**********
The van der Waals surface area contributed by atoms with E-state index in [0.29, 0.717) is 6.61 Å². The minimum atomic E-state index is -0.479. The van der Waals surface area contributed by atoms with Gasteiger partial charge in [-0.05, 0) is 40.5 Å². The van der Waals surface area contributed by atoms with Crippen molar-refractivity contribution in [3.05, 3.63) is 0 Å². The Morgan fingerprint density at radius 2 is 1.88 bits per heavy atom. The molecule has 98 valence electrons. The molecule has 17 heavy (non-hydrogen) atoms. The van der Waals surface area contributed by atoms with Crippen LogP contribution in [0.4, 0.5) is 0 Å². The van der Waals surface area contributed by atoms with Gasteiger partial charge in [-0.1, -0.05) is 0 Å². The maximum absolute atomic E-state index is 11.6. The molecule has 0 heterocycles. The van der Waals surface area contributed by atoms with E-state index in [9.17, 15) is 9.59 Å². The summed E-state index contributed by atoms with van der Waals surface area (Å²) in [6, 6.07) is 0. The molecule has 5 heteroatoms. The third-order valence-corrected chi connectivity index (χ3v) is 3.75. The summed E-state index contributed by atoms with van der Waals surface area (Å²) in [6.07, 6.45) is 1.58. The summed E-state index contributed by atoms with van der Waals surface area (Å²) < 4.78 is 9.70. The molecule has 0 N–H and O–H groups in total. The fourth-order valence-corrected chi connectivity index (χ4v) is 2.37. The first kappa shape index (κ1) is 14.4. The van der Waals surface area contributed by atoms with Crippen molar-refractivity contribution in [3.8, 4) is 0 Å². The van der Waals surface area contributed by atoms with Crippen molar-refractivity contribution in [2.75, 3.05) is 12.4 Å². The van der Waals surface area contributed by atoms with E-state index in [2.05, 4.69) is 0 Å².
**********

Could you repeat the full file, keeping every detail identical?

The van der Waals surface area contributed by atoms with E-state index in [0.29, 0.717) is 6.61 Å². The minimum atomic E-state index is -0.479. The van der Waals surface area contributed by atoms with Gasteiger partial charge in [-0.05, 0) is 40.5 Å². The van der Waals surface area contributed by atoms with Crippen molar-refractivity contribution in [3.05, 3.63) is 0 Å². The Morgan fingerprint density at radius 2 is 1.88 bits per heavy atom. The molecule has 98 valence electrons. The molecule has 17 heavy (non-hydrogen) atoms. The van der Waals surface area contributed by atoms with Crippen LogP contribution in [0.4, 0.5) is 0 Å². The van der Waals surface area contributed by atoms with Gasteiger partial charge in [-0.1, -0.05) is 0 Å². The maximum absolute atomic E-state index is 11.6. The molecule has 0 heterocycles. The van der Waals surface area contributed by atoms with E-state index in [9.17, 15) is 9.59 Å². The summed E-state index contributed by atoms with van der Waals surface area (Å²) in [6, 6.07) is 0. The molecule has 5 heteroatoms. The third-order valence-corrected chi connectivity index (χ3v) is 3.75. The summed E-state index contributed by atoms with van der Waals surface area (Å²) in [6.07, 6.45) is 1.58. The summed E-state index contributed by atoms with van der Waals surface area (Å²) < 4.78 is 9.70. The molecule has 0 N–H and O–H groups in total. The fourth-order valence-corrected chi connectivity index (χ4v) is 2.37. The first kappa shape index (κ1) is 14.4. The van der Waals surface area contributed by atoms with Crippen molar-refractivity contribution in [3.8, 4) is 0 Å². The van der Waals surface area contributed by atoms with Crippen molar-refractivity contribution in [2.75, 3.05) is 12.4 Å². The van der Waals surface area contributed by atoms with E-state index in [2.05, 4.69) is 0 Å².